Texas Rangers

Klein is big news for Rangers in 2-1 victory over Red Sox

Phil Klein logged 5 1/3 innings Wednesday in his first big-league start, and the Rangers led 2-1 when he was removed.
Phil Klein logged 5 1/3 innings Wednesday in his first big-league start, and the Rangers led 2-1 when he was removed. AP

The big baseball news Wednesday was that the Oakland A’s had hired Ron Washington, the former Texas Rangers manager and A’s assistant, as a special instructor in charge of shoring up their awful defense.

While also big news for the Rangers, the bigger news was what Phil Klein did in his first big-league start. He allowed one run in 5 1/3 innings and was the winning pitcher in a 2-1 victory over the Boston Red Sox.

But it wasn’t easy. Four relievers combined for a thrilling escape act, including Shawn Tolleson en route to his first career save in the ninth inning, and the offense’s inability to score late runs didn’t come back to haunt them.

“I can’t say enough about Phil Klein,” manager Jeff Banister said. “Tremendous, gutsy, gritty. For him to stay composed in this environment really says a lot about what kind of guy he is.”

The defense was also mostly flawless, aside from an error by Adrian Beltre on Klein’s 81st and final pitch. Delino DeShields was the defensive wiz of the game for his work in front of the Green Monster in left field.

It would have made Washington proud.

Washington was never shy about how good he was at coaching infielders, and some of his past pupils have the hardware to show for it. During his time with the Rangers, especially early on, the expectation was that Elvis Andrus would collect a Gold Glove for fielding excellence at shortstop.

That never happened, though Andrus was a finalist for the award in 2012. He has always had a flair for making the spectacular play — even to the point where it was once a surprise when he failed to get to a ball in the hole or behind the bag.

And when he was caught in a fielding rut, usually the result of a young player letting his focus lapse, Washington was there with some terse words to snap him back into place.

“I knew it was going to happen,” Andrus said. “He always did it for the right reason. He said, ‘Worry about it when I don’t tell you anything. If I tell you something, it means I want you to get better and I want you to know you’re better.’”

After 40 games, one-quarter of a baseball season, it’s apparent that Andrus misses Washington’s coaching more than any other Rangers player.

Andrus isn’t a young player anymore, at least not in terms of big-league service time. He is in the seventh year of his career, yet the Rangers’ new coaching staff is still seeing Andrus check out during games and make silly mistakes that too often have proven costly.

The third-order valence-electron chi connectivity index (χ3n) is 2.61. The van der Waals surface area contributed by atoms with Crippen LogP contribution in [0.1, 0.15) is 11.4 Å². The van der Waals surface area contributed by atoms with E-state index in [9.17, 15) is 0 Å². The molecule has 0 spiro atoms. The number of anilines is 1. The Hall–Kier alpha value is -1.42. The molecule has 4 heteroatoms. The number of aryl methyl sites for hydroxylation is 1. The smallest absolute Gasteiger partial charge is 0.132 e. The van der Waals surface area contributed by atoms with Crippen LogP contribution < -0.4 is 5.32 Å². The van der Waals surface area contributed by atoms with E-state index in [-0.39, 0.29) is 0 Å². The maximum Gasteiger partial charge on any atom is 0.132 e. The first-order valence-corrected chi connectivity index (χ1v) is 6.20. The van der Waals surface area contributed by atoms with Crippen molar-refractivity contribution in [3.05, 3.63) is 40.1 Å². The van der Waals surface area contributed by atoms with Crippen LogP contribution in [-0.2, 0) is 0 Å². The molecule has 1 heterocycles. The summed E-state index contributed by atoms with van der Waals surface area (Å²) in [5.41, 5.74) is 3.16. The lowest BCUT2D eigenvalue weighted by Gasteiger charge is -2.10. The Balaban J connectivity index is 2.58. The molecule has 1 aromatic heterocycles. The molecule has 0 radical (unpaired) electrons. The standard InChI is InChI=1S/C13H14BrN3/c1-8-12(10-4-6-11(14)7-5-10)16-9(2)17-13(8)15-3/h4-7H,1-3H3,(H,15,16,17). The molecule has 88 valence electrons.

He has a team-high nine errors, four this month, but none in the past week. He wasn’t charged with an error Tuesday on a Mike Napoli roller, but some thought the official scorer was too kind to him.

“It was going to be a do-or-die play,” said Tony Beasley, who now works with Andrus on his fielding.

Beasley said that Andrus is reminded each day about his focus, is committed to his routine, and wants to be better. He has never blown off a Beasley suggestion or request for his time.

The lines of communication are wide open, which gives Beasley more information to help Andrus.

“I can say whatever I need to say,” Beasley said.

Beasley, by all accounts, is doing his job.

“They’re pretty similar,” Andrus said, comparing Beasley and Washington. “They’re really into it. They like to talk about it. They just want me to get better.”

Of late, Beasley has seen Andrus become sharper. He doesn’t mind the empty chances like on the Napoli roller, but sloppy throws like the one last week on a Salvador Perez grounder aren’t acceptable.

Andrus didn’t set his feet, something Beasley has been harping on along with being better with the backhand, being more of a distraction while holding runners, and making sure of the routine plays.

But focus is atop Andrus’ to-do list.

“The main thing is to challenge him to focus every game, every pitch,” Beasley said. “He told me there are times he finds himself in a daze or lapsing out there. We find ways for him to challenge that whenever it’s coming on.

“Some of these things you expect to be automatic because it is his seventh season, but as a coach I’ve learned to never take that approach and assume. You evaluate and challenge that player to be his best, and he’s taken to that.”

Andrus was delighted to hear that Oakland had hired Washington, who remains a fixture in Andrus’ mind.

“It makes me feel good,” Andrus said. “I don’t really have enough words to thank Wash for all the work he put into to me.”

But Andrus’ glove work of late suggests that Beasley is making inroads. It hasn’t been easy and isn’t easy, and Beasley isn’t going to ease up on Andrus.

“I do believe in him defensively,” Beasley said. “I don’t think he’s peaked.”

Jeff Wilson, 817-390-7760

Twitter: @JeffWilson_FWST

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